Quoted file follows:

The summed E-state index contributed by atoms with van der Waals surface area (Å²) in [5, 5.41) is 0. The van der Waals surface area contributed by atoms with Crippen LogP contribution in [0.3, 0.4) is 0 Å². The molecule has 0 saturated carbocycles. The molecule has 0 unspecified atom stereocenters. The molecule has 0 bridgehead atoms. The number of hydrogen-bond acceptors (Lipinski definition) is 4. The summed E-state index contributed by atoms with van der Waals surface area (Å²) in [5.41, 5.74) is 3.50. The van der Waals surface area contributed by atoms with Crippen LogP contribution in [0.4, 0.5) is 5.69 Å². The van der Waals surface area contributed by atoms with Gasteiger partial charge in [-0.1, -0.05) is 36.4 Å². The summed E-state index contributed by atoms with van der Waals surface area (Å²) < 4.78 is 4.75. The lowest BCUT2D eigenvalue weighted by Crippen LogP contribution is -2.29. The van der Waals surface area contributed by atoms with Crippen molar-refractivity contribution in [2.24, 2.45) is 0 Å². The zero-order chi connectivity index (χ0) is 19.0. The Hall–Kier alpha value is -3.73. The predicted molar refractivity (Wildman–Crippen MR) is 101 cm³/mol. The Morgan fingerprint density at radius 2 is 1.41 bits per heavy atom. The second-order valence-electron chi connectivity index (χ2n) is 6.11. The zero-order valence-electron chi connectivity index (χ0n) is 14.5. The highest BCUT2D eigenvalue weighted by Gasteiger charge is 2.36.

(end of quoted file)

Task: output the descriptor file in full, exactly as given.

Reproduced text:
The summed E-state index contributed by atoms with van der Waals surface area (Å²) in [5, 5.41) is 0. The van der Waals surface area contributed by atoms with Crippen LogP contribution in [0.3, 0.4) is 0 Å². The molecule has 0 saturated carbocycles. The molecule has 0 unspecified atom stereocenters. The molecule has 0 bridgehead atoms. The number of hydrogen-bond acceptors (Lipinski definition) is 4. The summed E-state index contributed by atoms with van der Waals surface area (Å²) in [5.41, 5.74) is 3.50. The van der Waals surface area contributed by atoms with Crippen LogP contribution in [0.4, 0.5) is 5.69 Å². The van der Waals surface area contributed by atoms with Gasteiger partial charge in [-0.1, -0.05) is 36.4 Å². The summed E-state index contributed by atoms with van der Waals surface area (Å²) < 4.78 is 4.75. The lowest BCUT2D eigenvalue weighted by Crippen LogP contribution is -2.29. The van der Waals surface area contributed by atoms with Crippen molar-refractivity contribution in [2.24, 2.45) is 0 Å². The zero-order chi connectivity index (χ0) is 19.0. The Hall–Kier alpha value is -3.73. The predicted molar refractivity (Wildman–Crippen MR) is 101 cm³/mol. The Morgan fingerprint density at radius 2 is 1.41 bits per heavy atom. The second-order valence-electron chi connectivity index (χ2n) is 6.11. The zero-order valence-electron chi connectivity index (χ0n) is 14.5. The highest BCUT2D eigenvalue weighted by Gasteiger charge is 2.36.